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Publisher Pays $100 To Have Caught Marine Turtle Returned To The Ocean




It was a mild drama on Sunday, the 11th December as a marine turtle was caught by the local fishermen at the ‘Point Of No Return’, a popular tourist attraction beach in Badagry, Lagos, Nigeria. The turtle was then sold to female handlers who loaded huddled onto motorcycle for onward transportation to a fish market in the town an have it sold for consumption.

Seeing how much this beautiful Olive Ridley turtle “meat” (as it’s been referred to by the locals) had suffered in the hands of the handlers and subsequently sold as delicacy.

Segun Adebiyi a tags publisher, who was at the scene of the event pleaded that the reptile be released to it natural habitat, Adebiyi explained the need to preserve these special creatures to prevent their extinction. After much negotiation pleading and bargaining, Adebiyi paid N25,000 to have the creature returned to the ocean.
But the fishermen insisted in catching the turtle again immediately after it’s released to the ocean it had been brought, it then belong to them again, to which the purpose of buying the special specie would have been defeated.
Realizing the fishermen were not ready to shift ground, the turtle had to be transported in a car to another nearby Sultan beach, there another drama erupted as the beach boys and the community boys prevented Adebiyi and his team from releasing the turtle into the ocean.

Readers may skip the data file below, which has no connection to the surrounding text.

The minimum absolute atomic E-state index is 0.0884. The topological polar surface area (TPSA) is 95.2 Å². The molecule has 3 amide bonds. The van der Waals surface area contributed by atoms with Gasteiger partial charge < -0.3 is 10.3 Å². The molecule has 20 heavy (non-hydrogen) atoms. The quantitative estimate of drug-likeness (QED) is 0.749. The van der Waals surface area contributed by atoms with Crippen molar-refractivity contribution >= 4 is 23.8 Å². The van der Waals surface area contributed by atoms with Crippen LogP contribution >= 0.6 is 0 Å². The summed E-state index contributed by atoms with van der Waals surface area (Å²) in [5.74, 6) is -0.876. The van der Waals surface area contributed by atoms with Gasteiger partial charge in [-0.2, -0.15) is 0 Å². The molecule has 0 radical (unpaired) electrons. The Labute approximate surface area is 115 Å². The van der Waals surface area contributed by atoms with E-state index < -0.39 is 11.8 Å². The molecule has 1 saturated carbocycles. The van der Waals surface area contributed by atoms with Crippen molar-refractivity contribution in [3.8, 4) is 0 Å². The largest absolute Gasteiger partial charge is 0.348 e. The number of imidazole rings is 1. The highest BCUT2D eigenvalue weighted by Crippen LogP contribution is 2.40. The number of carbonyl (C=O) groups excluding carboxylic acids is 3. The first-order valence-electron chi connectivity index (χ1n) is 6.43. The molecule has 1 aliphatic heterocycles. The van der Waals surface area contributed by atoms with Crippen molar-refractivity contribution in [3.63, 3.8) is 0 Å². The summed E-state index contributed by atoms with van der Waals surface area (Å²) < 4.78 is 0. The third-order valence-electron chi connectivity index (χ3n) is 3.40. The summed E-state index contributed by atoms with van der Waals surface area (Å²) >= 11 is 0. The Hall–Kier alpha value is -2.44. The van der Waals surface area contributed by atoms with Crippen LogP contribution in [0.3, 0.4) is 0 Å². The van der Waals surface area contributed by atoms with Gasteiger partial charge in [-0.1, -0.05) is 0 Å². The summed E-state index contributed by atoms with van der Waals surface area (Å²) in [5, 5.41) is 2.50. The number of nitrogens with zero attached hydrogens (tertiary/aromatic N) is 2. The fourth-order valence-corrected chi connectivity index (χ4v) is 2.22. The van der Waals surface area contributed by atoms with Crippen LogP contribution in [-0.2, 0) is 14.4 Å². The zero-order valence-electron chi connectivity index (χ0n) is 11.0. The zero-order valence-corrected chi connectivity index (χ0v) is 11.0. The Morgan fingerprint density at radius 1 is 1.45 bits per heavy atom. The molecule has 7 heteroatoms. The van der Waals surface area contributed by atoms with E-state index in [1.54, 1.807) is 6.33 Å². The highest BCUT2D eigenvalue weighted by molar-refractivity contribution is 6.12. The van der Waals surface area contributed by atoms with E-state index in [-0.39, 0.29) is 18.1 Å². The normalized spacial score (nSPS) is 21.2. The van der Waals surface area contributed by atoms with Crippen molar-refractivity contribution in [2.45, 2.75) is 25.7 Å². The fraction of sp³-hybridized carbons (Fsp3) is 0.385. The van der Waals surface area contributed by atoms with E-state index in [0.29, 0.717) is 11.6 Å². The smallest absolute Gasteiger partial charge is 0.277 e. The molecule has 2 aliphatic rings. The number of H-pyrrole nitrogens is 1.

Again, $20 was given to the boys before the creature was allowed to return back home where it belongs. The most rewarding moment was to see turtle as it swam back to the ocean.
Sea turtles are generally found in the waters over continental shelves. During the first three to five years of life, sea turtles spend most of their time in the pelagic zone floating in seaweed mats.
Green sea turtles in particular are often found in Sargassum mats,in which they find shelter and food. Once the sea turtle has reached adulthood it moves closer to the shore. Females will come ashore to lay their eggs on sandy beaches during the nesting season.
Human activities have tipped the scales against the survival of these ancient mariners. Nearly all species of sea turtle are classified as Endangered. Slaughtered for their eggs, meat, skin and shells, sea turtles suffer from poaching and over-exploitation.
They also face habitat destruction and accidental capture in fishing gear. Climate change has an impact on turtle nesting sites.
It alters sand temperatures, which then affects the sex of hatchlings.

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